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suppression.

If a soft tissue mass contains both areas of fat and areas that are clearly different by either MR or CT, this is usually a liposarcoma.20 The regions that appear to be muscle on CT or show high signal on T2 MRI images, should be targeted for biopsy as these are more likely to contain cells of a higher malignant grade. Lipomatous lesions may sometimes display areas of chunky ossification, indicating a nonaggressive behavior.21

Fibrous

Fibrous tumors have a density similar to muscle on plain film and CT. With MRI, low-grade fibrous lesions are musculoskeletal imaging

figure 32.1. Osteoid matrix in an osteosarcoma of the proximal fibula. The mineralization is amorphous and cloudlike.

characteristically low signal on both T1- and T2-weighted images.22 In addition to low-grade fibrous lesions, low T1 and T2 signal can also be seen with osteoid and hemosiderin. An osteoid-forming lesion can be excluded by plain film evaluation.

figure 32.2. Chondroid matrix in a chondrosarcoma. The mineralization is punctate and forms circles and arcs.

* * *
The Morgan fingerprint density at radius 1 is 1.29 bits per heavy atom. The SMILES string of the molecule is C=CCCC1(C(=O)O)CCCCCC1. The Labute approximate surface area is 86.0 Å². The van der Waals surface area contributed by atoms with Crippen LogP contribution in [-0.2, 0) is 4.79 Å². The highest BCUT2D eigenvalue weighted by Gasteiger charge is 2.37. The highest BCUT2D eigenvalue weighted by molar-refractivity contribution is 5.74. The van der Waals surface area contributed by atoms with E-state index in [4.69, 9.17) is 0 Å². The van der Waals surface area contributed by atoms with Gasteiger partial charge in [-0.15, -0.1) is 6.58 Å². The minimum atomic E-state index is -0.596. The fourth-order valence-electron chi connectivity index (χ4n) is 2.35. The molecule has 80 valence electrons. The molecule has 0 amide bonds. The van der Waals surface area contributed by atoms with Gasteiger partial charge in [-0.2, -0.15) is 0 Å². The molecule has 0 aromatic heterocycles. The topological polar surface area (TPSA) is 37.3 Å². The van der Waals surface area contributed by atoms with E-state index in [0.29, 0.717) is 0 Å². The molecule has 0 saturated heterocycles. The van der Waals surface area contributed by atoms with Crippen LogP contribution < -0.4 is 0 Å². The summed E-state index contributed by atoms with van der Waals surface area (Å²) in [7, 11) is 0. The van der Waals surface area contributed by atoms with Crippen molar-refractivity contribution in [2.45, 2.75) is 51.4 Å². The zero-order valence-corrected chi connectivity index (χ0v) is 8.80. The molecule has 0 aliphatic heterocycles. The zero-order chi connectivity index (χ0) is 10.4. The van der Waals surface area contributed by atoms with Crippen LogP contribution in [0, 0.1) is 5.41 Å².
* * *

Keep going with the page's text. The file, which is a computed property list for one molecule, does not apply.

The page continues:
Vascular

Benign vascular lesions of soft tissue may display phleboliths on plain film or CT (Figure 32.3). With MRI, the vessels can be recognized as serpentine tubular structures that may show signal voids from flowing blood. The mass usually contains fat interspersed between the vessels, another finding suggestive of a low-grade vascular lesion.10

Although hemangiomas of the skull and vertebra have a classic imaging appearance,23 vascular tumors of bone in the extremities have no typical appearance, and even benign

figure 32.3. Soft tissue hemangioma of the calf. (A) Computed tomography (CT) image shows a mass that is lower density than muscle, suggesting the presence of fat. The punctate densities represent phleboliths, a classic finding with benign hemangiomas. (B) T1-weighted magnetic resonance (MR) scan shows signal intensity equal to subcutaneous fat around and within the mass. Note that the phle-boliths are not evident on MR.

figure 32.3. Soft tissue hemangioma of the calf. (A) Computed tomography (CT) image shows a mass that is lower density than muscle, suggesting the presence of fat. The punctate densities represent phleboliths, a classic finding with benign hemangiomas. (B) T1-weighted magnetic resonance (MR) scan shows signal intensity equal to subcutaneous fat around and within the mass. Note that the phle-boliths are not evident on MR.

hemangioma can look extremely aggressive. Angiosarcomas appear similar to sarcomas of other tissue types, but may be multifocal and cross joints, a behavior unusual for other sarcomas. It is therefore important to image the entire extremity when dealing with this tumor.24

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